Should Government Web Sites Sell Commercial Advertisements?

As states continue to struggle to meet their revenue projections, more and more government agencies look to advertising to rescue them.  Once limited to naming stadiums and entertainment centers, this practice is now being extended to New York City subway stations and web sites for State Agencies in New Jersey.

A bill introduced in the New Jersey Senate would allow several state agencies— the New Jersey Economic Development Authority, NJ Transit and the New Jersey Lottery—to initiate a two-year pilot program to test the feasibility of a state website advertising program. It would require the agencies to follow strict guidelines regarding the content of the advertising and would require disclaimers indicating that the inclusion of Internet advertisements does not imply endorsement by the State. Despite these safeguards, Senate Bill 1531 has been withdrawn to reconsider how best to address conflicts of interests and other related issues.

Advertising on government websites create several legal and policy concerns. First, the federal government controls “.gov” Internet domains. Under the guidelines established by the U.S. General Services Administration, “a .gov domain may not be used to advertise for private individuals, firms, or corporations, or imply in any manner that the government endorses or favors any specific commercial product, commodity, or service.”

The three New Jersey agencies targeted for the pilot program use .com or .net domains, so the guidelines would not necessarily apply; however, they would be a consideration if the program were expanded to other state agencies. Agencies using .gov domains would have to create a new webpage to accept advertising or abide by the rules of the federal government.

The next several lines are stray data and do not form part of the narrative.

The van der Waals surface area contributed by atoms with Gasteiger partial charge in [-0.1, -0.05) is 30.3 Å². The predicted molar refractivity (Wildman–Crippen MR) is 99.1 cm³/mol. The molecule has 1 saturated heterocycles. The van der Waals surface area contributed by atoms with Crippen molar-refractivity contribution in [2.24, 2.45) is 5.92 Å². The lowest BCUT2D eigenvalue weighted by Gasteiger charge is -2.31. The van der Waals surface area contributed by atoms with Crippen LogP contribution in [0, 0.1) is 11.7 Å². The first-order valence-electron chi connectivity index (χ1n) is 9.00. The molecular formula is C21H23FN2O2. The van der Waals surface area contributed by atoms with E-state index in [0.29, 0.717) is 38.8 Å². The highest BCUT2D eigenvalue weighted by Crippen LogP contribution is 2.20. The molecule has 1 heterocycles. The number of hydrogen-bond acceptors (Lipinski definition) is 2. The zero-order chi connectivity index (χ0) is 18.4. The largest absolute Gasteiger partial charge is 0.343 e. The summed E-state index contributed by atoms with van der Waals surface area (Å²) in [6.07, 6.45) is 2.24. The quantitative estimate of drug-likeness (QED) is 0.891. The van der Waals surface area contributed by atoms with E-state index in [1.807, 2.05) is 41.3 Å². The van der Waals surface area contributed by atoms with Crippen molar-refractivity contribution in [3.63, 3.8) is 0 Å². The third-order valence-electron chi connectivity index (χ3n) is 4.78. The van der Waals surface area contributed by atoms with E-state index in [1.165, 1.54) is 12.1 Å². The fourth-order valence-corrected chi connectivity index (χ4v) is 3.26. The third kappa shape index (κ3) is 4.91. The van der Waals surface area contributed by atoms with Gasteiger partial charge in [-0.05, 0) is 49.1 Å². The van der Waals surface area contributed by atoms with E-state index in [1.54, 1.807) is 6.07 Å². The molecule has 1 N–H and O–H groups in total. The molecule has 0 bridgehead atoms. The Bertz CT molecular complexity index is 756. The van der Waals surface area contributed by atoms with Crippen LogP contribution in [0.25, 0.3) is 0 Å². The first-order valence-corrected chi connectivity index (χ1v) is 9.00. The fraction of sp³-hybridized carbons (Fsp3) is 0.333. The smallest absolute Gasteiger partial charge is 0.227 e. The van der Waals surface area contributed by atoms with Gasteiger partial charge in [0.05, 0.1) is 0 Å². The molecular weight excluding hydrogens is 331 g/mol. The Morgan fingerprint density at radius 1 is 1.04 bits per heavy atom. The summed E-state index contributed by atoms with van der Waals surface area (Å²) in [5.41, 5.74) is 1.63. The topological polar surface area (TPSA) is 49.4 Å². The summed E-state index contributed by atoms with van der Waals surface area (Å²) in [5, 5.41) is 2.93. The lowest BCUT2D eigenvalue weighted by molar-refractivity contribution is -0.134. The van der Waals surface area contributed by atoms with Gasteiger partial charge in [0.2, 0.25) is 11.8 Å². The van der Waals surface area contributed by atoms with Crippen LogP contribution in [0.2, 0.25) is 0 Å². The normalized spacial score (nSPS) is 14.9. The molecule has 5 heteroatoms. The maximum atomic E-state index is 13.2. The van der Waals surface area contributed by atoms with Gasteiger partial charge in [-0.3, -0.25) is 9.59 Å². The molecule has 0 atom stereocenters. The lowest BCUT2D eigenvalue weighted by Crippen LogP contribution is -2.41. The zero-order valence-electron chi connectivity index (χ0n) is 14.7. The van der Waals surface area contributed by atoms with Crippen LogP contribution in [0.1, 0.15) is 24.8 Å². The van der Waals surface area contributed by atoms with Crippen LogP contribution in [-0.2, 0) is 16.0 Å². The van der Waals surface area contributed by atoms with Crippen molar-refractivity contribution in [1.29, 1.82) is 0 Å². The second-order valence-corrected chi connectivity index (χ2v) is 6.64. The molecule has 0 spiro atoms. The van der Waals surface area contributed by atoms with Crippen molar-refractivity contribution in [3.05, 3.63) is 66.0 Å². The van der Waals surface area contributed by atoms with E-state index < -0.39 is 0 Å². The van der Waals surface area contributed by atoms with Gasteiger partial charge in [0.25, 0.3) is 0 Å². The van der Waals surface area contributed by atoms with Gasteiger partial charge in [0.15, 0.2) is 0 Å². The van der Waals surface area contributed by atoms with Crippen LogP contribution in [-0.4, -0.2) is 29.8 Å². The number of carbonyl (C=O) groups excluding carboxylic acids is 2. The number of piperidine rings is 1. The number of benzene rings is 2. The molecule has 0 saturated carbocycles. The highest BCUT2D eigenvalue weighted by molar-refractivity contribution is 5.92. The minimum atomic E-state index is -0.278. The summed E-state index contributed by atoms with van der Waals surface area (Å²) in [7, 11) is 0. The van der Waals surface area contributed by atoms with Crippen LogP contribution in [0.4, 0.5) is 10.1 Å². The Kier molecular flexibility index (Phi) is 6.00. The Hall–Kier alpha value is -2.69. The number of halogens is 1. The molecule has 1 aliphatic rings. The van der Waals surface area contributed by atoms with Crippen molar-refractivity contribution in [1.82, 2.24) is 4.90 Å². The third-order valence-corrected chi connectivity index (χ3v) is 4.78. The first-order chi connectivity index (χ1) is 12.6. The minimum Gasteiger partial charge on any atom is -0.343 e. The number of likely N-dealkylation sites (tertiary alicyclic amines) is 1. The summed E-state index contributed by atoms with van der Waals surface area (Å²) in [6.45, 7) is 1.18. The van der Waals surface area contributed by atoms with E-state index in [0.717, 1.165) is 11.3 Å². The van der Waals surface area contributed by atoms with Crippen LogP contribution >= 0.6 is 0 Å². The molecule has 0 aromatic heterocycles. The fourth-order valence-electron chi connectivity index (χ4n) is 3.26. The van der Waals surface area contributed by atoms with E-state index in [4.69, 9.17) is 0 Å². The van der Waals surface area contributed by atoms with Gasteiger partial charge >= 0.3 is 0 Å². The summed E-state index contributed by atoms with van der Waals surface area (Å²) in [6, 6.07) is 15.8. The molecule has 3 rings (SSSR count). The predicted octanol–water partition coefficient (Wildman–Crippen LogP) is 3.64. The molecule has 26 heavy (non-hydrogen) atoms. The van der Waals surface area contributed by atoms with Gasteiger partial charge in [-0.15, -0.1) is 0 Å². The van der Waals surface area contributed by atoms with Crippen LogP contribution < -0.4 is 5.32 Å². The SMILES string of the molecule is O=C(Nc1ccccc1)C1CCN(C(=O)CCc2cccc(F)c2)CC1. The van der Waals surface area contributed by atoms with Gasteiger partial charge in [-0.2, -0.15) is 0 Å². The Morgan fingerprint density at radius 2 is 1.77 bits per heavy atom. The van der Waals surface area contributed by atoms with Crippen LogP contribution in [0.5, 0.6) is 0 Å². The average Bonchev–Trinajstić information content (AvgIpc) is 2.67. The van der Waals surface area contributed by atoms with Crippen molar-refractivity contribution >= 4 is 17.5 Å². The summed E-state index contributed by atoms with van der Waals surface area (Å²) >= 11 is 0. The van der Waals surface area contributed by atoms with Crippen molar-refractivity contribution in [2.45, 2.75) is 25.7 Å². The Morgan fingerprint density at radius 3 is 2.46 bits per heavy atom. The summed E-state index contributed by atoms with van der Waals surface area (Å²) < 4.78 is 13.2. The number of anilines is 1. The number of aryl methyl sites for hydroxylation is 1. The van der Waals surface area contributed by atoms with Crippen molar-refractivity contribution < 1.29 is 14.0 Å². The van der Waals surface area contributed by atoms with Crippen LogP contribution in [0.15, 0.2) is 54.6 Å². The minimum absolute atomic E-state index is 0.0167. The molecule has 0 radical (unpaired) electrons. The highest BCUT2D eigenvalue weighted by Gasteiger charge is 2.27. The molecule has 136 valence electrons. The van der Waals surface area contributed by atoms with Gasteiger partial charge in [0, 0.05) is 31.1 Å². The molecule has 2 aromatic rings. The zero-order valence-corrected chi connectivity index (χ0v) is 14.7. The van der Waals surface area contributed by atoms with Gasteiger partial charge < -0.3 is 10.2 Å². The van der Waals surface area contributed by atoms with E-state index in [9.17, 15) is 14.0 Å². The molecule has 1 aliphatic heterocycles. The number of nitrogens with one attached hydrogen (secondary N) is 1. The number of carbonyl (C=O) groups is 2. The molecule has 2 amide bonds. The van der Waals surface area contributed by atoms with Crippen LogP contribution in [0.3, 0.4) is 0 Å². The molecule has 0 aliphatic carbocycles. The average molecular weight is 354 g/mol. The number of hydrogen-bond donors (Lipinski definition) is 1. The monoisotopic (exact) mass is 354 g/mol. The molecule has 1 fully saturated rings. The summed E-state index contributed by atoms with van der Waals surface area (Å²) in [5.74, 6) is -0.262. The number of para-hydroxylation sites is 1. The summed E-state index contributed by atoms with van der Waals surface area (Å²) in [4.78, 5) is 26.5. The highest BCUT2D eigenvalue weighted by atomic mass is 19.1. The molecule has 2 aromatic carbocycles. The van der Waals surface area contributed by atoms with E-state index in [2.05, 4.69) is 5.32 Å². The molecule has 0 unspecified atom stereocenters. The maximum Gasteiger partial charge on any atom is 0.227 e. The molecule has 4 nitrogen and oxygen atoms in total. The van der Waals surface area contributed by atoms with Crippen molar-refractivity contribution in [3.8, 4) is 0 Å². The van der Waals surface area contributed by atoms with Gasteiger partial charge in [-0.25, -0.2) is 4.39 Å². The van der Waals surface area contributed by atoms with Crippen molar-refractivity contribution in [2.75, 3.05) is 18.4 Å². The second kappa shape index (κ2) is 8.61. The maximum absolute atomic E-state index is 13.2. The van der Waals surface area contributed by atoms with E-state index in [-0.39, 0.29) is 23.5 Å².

For state websites outside the purview of the federal government, other legal concerns still exist. The most basic is that the public expects government websites to be unbiased. Accepting advertisements from some companies and organizations but not others can lead to allegations of preferential treatment. Also, even with the use of disclaimers, allowing an advertisement to run on a state website implicitly suggests that the state approves of the product or service.

In addition, Internet advertisements also generate privacy concerns. For instance, many companies automatically collect information about users when they click on an online advertisement, which is later used to further market their products. Advertisements can also redirect users to other websites, which may contain questionable content that may reflect poorly on the state.

Given these potential liabilities, New Jersey and other states around the country are treading carefully as lawmakers balance the desire to generate revenue and protect the integrity of their websites. Many states have implemented policies that discourage or limit website advertising. In New York State, agencies are permitted to link to external websites that provide “information or services necessary for the proper performance of an agency function or in furtherance of an agency mission.” However, the New York State Information Technology Policy provides that “agencies should not provide links to private businesses, unless all such businesses are provided equal access; unless a formal business partnership has been established and/or unless the reason for the link is primarily educational or resourceful in nature.”

In the end, the potential revenue from website advertising must be carefully weighed against the potential liability and public policy considerations.  As web site advertising continues to take the number one place in the consumer market, the public debate on the public use of new media promises to be interesting.

Donald Scarinci is a managing partner at Lyndhurst, N.J.-based law firm Scarinci Hollenbeck.  He is also the editor of the Constitutional Law Reporter and Government & Law blogs.

Should Government Web Sites Sell Commercial Advertisements?